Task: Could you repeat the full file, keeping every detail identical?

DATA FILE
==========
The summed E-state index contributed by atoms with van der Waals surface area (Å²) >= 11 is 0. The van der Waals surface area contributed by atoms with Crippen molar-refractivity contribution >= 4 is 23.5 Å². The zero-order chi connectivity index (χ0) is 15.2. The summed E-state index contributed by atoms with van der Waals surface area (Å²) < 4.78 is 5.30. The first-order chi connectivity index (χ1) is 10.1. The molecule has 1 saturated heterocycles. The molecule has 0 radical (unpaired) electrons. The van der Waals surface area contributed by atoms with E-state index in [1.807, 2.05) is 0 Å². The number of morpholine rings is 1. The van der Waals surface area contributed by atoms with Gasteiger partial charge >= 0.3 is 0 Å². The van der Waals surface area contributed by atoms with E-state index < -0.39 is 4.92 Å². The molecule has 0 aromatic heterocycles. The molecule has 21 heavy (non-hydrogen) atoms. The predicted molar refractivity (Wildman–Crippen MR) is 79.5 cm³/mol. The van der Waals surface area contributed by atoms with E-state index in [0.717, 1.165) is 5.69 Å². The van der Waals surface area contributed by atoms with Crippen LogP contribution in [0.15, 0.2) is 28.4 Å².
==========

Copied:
The summed E-state index contributed by atoms with van der Waals surface area (Å²) >= 11 is 0. The van der Waals surface area contributed by atoms with Crippen molar-refractivity contribution >= 4 is 23.5 Å². The zero-order chi connectivity index (χ0) is 15.2. The summed E-state index contributed by atoms with van der Waals surface area (Å²) < 4.78 is 5.30. The first-order chi connectivity index (χ1) is 10.1. The molecule has 1 saturated heterocycles. The molecule has 0 radical (unpaired) electrons. The van der Waals surface area contributed by atoms with E-state index in [1.807, 2.05) is 0 Å². The number of morpholine rings is 1. The van der Waals surface area contributed by atoms with Gasteiger partial charge >= 0.3 is 0 Å². The van der Waals surface area contributed by atoms with E-state index < -0.39 is 4.92 Å². The molecule has 0 aromatic heterocycles. The molecule has 21 heavy (non-hydrogen) atoms. The predicted molar refractivity (Wildman–Crippen MR) is 79.5 cm³/mol. The van der Waals surface area contributed by atoms with E-state index in [0.717, 1.165) is 5.69 Å². The van der Waals surface area contributed by atoms with Crippen LogP contribution in [0.15, 0.2) is 28.4 Å².